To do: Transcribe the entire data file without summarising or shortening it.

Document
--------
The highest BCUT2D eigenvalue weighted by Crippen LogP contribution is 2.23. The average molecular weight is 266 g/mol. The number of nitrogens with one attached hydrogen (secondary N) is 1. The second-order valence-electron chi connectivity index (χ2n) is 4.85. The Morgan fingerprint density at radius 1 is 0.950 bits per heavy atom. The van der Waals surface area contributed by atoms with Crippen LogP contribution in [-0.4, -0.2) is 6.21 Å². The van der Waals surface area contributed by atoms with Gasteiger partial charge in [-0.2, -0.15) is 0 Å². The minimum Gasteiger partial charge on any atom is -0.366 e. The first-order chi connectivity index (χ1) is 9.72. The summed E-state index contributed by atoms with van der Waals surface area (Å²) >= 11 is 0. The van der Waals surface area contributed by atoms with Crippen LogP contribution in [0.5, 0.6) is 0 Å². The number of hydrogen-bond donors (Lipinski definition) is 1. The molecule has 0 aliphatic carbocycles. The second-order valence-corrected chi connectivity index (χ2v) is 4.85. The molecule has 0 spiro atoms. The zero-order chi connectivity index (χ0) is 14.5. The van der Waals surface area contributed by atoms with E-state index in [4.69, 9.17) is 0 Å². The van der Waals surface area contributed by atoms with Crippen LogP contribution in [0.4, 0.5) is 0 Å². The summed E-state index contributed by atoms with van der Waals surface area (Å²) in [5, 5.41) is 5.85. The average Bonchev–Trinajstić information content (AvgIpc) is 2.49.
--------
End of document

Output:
The highest BCUT2D eigenvalue weighted by Crippen LogP contribution is 2.23. The average molecular weight is 266 g/mol. The number of nitrogens with one attached hydrogen (secondary N) is 1. The second-order valence-electron chi connectivity index (χ2n) is 4.85. The Morgan fingerprint density at radius 1 is 0.950 bits per heavy atom. The van der Waals surface area contributed by atoms with Crippen LogP contribution in [-0.4, -0.2) is 6.21 Å². The van der Waals surface area contributed by atoms with Gasteiger partial charge in [-0.2, -0.15) is 0 Å². The minimum Gasteiger partial charge on any atom is -0.366 e. The first-order chi connectivity index (χ1) is 9.72. The summed E-state index contributed by atoms with van der Waals surface area (Å²) >= 11 is 0. The van der Waals surface area contributed by atoms with Crippen LogP contribution in [0.5, 0.6) is 0 Å². The number of hydrogen-bond donors (Lipinski definition) is 1. The molecule has 0 aliphatic carbocycles. The second-order valence-corrected chi connectivity index (χ2v) is 4.85. The molecule has 0 spiro atoms. The zero-order chi connectivity index (χ0) is 14.5. The van der Waals surface area contributed by atoms with E-state index in [4.69, 9.17) is 0 Å². The van der Waals surface area contributed by atoms with Crippen LogP contribution in [0.4, 0.5) is 0 Å². The summed E-state index contributed by atoms with van der Waals surface area (Å²) in [5, 5.41) is 5.85. The average Bonchev–Trinajstić information content (AvgIpc) is 2.49.